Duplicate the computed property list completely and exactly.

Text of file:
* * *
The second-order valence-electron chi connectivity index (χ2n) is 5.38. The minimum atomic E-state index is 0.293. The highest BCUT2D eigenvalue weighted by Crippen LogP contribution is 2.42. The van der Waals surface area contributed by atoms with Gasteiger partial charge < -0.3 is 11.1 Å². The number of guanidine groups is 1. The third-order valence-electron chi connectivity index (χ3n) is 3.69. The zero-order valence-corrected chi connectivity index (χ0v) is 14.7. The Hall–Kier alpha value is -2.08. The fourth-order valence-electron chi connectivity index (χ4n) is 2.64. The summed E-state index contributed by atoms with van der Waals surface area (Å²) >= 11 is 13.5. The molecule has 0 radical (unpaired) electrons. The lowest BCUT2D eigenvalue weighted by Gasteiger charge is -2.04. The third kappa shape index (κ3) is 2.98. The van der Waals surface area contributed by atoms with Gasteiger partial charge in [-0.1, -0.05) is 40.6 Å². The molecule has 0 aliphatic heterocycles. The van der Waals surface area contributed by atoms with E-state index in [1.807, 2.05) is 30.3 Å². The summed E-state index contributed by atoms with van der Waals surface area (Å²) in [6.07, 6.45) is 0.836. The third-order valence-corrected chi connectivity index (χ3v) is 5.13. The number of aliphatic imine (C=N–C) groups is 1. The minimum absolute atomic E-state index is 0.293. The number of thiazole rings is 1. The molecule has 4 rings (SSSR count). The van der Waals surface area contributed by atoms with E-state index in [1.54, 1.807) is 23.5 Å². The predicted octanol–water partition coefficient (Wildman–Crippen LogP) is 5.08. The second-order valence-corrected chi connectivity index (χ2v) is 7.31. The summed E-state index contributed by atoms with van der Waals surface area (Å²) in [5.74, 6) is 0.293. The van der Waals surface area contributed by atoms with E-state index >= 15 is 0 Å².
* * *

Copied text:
The second-order valence-electron chi connectivity index (χ2n) is 5.38. The minimum atomic E-state index is 0.293. The highest BCUT2D eigenvalue weighted by Crippen LogP contribution is 2.42. The van der Waals surface area contributed by atoms with Gasteiger partial charge < -0.3 is 11.1 Å². The number of guanidine groups is 1. The third-order valence-electron chi connectivity index (χ3n) is 3.69. The zero-order valence-corrected chi connectivity index (χ0v) is 14.7. The Hall–Kier alpha value is -2.08. The fourth-order valence-electron chi connectivity index (χ4n) is 2.64. The summed E-state index contributed by atoms with van der Waals surface area (Å²) >= 11 is 13.5. The molecule has 0 radical (unpaired) electrons. The lowest BCUT2D eigenvalue weighted by Gasteiger charge is -2.04. The third kappa shape index (κ3) is 2.98. The van der Waals surface area contributed by atoms with Gasteiger partial charge in [-0.1, -0.05) is 40.6 Å². The molecule has 0 aliphatic heterocycles. The van der Waals surface area contributed by atoms with E-state index in [1.807, 2.05) is 30.3 Å². The summed E-state index contributed by atoms with van der Waals surface area (Å²) in [6.07, 6.45) is 0.836. The third-order valence-corrected chi connectivity index (χ3v) is 5.13. The number of aliphatic imine (C=N–C) groups is 1. The minimum absolute atomic E-state index is 0.293. The number of thiazole rings is 1. The molecule has 4 rings (SSSR count). The van der Waals surface area contributed by atoms with E-state index in [1.54, 1.807) is 23.5 Å². The predicted octanol–water partition coefficient (Wildman–Crippen LogP) is 5.08. The second-order valence-corrected chi connectivity index (χ2v) is 7.31. The summed E-state index contributed by atoms with van der Waals surface area (Å²) in [5.74, 6) is 0.293. The van der Waals surface area contributed by atoms with E-state index >= 15 is 0 Å².